New Mexico


Man sues Border Patrol over right to carry medical marijuana

LAS CRUCES - A Deming man is suing the U.S. Border Patrol, alleging agents are failing to adhere to a new rule that allow him to carry medical marijuana without risking federal charges.

Raymundo Marrufo, who participates in New Mexico's medical marijuana program, filed the lawsuit Monday in federal court seeking an injunction against the U.S. Border Patrol in connection with questions the agency poses to travelers at border checkpoints.


New Mexican Caught in a 'Catch-420'

The Border Patrol forces a medical marijuana patient to break a law every time he passes a checkpoint, the man claims in Federal Court.

The only choice he has, Raymundo Marrufo says, is whether to violate a state law or a federal one.

Marrufo suffers from PTSD and has been prescribed medical marijuana under the Lynn and Erin Compassionate Use Act, New Mexico's medical marijuana program. To get his medicine, Marrufo must drive past a permanent Border Patrol checkpoint. There, a Border Patrolman asks him: "Do you have any illegal drugs?"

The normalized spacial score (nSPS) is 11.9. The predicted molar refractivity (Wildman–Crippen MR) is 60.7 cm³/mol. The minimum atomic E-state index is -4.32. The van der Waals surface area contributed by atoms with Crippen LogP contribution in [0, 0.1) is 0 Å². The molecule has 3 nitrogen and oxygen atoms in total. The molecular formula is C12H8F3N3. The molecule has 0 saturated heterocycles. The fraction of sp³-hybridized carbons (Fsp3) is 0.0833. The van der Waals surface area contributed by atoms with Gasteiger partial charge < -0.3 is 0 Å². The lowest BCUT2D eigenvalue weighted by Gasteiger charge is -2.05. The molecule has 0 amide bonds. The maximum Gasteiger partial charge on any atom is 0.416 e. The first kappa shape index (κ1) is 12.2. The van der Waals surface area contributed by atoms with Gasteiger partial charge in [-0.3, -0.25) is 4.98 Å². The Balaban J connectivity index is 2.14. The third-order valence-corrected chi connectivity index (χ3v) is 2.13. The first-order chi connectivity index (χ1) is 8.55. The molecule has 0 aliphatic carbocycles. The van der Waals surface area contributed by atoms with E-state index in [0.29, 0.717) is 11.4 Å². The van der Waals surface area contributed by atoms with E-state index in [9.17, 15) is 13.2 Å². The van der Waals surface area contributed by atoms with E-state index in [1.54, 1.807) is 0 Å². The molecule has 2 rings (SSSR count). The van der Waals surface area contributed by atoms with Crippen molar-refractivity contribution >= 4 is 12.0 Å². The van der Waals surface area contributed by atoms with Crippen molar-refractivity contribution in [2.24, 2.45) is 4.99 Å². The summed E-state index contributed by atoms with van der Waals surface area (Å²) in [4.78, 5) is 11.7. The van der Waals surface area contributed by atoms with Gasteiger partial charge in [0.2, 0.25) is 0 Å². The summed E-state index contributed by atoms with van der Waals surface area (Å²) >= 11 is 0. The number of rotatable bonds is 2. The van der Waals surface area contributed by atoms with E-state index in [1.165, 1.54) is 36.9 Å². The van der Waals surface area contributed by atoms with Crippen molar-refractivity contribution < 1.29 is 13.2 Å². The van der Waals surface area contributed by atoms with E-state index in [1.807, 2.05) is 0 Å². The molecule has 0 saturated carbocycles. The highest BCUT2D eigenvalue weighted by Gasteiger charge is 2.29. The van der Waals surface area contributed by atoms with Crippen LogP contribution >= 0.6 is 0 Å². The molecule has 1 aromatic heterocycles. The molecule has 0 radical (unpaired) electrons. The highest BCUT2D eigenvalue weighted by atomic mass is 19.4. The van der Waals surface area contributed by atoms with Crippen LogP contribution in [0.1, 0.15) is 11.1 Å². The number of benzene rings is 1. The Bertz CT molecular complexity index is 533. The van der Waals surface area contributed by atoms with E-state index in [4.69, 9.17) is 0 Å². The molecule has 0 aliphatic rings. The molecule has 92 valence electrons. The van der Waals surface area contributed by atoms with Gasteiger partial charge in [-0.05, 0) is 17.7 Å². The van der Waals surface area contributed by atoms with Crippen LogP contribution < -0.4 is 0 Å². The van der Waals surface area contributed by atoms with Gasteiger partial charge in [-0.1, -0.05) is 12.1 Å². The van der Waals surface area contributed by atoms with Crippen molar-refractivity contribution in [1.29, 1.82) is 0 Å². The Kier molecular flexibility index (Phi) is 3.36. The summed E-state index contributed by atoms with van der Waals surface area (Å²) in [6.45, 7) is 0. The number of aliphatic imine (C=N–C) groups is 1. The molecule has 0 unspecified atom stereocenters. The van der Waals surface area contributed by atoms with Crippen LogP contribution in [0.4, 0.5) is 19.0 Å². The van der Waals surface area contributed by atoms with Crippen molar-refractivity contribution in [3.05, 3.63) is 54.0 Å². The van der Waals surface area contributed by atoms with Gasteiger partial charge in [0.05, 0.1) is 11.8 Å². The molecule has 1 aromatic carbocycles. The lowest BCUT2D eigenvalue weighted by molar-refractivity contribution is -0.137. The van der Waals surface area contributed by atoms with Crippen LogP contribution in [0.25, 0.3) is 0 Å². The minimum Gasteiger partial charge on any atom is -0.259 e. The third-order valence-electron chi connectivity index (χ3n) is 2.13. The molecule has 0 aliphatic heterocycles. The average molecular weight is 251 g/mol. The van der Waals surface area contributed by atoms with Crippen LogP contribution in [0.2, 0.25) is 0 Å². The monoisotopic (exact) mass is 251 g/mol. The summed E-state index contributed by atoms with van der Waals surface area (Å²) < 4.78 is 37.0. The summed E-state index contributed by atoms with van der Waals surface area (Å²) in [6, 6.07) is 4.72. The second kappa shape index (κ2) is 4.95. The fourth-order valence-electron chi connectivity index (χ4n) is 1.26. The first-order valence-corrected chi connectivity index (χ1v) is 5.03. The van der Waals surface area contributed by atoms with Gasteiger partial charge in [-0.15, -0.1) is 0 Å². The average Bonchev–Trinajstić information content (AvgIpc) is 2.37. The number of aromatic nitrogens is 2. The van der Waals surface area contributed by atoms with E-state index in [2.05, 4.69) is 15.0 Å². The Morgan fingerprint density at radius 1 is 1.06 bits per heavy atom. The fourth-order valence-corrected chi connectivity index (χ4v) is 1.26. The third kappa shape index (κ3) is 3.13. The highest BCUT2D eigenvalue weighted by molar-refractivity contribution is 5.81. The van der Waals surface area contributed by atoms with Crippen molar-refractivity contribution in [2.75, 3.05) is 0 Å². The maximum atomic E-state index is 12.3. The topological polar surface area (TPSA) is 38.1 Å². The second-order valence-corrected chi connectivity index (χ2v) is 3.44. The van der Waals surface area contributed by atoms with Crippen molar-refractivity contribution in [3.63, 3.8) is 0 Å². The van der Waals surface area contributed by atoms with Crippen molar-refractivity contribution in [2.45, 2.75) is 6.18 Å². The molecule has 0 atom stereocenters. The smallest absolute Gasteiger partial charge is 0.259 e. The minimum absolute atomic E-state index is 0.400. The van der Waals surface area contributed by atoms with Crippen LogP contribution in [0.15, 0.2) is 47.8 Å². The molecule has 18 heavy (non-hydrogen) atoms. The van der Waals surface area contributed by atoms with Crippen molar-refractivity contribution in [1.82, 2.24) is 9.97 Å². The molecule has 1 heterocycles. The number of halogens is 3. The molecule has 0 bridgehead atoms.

Board considers medical marijuana for ADHD patients

ALBUQUERQUE, N.M. —The New Mexico medical cannabis advisory board will meet Friday in Santa Fe to consider adding ADHD to list of aliments approved for medical marijuana use.

Medical marijuana is approved to treat several diseases in New Mexico. The advisory board meets only twice a year.

People with ADHD, a brain disease, lack the receptors that give them the ability to concentrate. Without those receptors, they struggle to focus.

KOAT medical expert Dr. Barry Ramo said he can see why some might think medical marijuana could help, but the solution might not be that simple.


Group pushes for medical cannabis legalization at Mason City forum

MASON CITY | An advocacy organization presented its case Wednesday night for what it says are potential benefits for legalization of medical cannabis.

Dr. Steven Jenison, the former head of the New Mexico Medical Cannabis Program, spoke to about 25 people at the Mason City Public Library on Wednesday evening.